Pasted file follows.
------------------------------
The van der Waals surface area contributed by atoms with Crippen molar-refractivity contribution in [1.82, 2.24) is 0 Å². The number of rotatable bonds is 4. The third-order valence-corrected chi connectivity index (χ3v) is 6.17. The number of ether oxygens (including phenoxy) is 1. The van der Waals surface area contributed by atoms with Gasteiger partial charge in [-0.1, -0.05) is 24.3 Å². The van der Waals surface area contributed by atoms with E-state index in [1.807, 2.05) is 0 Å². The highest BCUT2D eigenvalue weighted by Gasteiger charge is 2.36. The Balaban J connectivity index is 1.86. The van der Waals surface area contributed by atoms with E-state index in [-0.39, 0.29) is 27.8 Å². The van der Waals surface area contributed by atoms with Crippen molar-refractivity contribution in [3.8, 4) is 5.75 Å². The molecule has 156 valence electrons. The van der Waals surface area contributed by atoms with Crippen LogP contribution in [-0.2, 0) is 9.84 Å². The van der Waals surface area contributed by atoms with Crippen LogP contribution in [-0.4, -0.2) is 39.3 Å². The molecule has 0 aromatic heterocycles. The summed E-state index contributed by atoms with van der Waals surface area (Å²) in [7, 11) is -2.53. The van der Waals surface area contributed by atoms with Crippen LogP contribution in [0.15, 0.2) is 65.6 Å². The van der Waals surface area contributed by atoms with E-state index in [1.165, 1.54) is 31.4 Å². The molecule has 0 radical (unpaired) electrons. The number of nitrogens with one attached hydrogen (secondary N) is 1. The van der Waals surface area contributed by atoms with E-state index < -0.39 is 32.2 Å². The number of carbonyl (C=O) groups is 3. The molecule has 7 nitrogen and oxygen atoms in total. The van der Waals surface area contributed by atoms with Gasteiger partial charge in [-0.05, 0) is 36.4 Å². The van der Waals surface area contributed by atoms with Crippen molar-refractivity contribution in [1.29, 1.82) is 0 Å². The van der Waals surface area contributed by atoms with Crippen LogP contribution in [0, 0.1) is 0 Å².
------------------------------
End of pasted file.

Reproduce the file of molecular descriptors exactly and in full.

The van der Waals surface area contributed by atoms with Crippen molar-refractivity contribution in [1.82, 2.24) is 0 Å². The number of rotatable bonds is 4. The third-order valence-corrected chi connectivity index (χ3v) is 6.17. The number of ether oxygens (including phenoxy) is 1. The van der Waals surface area contributed by atoms with Gasteiger partial charge in [-0.1, -0.05) is 24.3 Å². The van der Waals surface area contributed by atoms with E-state index in [1.807, 2.05) is 0 Å². The highest BCUT2D eigenvalue weighted by Gasteiger charge is 2.36. The Balaban J connectivity index is 1.86. The van der Waals surface area contributed by atoms with E-state index in [-0.39, 0.29) is 27.8 Å². The van der Waals surface area contributed by atoms with Crippen molar-refractivity contribution in [3.8, 4) is 5.75 Å². The molecule has 156 valence electrons. The van der Waals surface area contributed by atoms with Crippen LogP contribution in [-0.2, 0) is 9.84 Å². The van der Waals surface area contributed by atoms with Crippen LogP contribution in [-0.4, -0.2) is 39.3 Å². The molecule has 0 aromatic heterocycles. The summed E-state index contributed by atoms with van der Waals surface area (Å²) in [7, 11) is -2.53. The van der Waals surface area contributed by atoms with Crippen LogP contribution in [0.15, 0.2) is 65.6 Å². The van der Waals surface area contributed by atoms with E-state index in [1.165, 1.54) is 31.4 Å². The molecule has 0 radical (unpaired) electrons. The number of nitrogens with one attached hydrogen (secondary N) is 1. The van der Waals surface area contributed by atoms with E-state index < -0.39 is 32.2 Å². The number of carbonyl (C=O) groups is 3. The molecule has 7 nitrogen and oxygen atoms in total. The van der Waals surface area contributed by atoms with Gasteiger partial charge in [-0.05, 0) is 36.4 Å². The van der Waals surface area contributed by atoms with Crippen molar-refractivity contribution in [1.29, 1.82) is 0 Å². The van der Waals surface area contributed by atoms with Crippen LogP contribution in [0, 0.1) is 0 Å².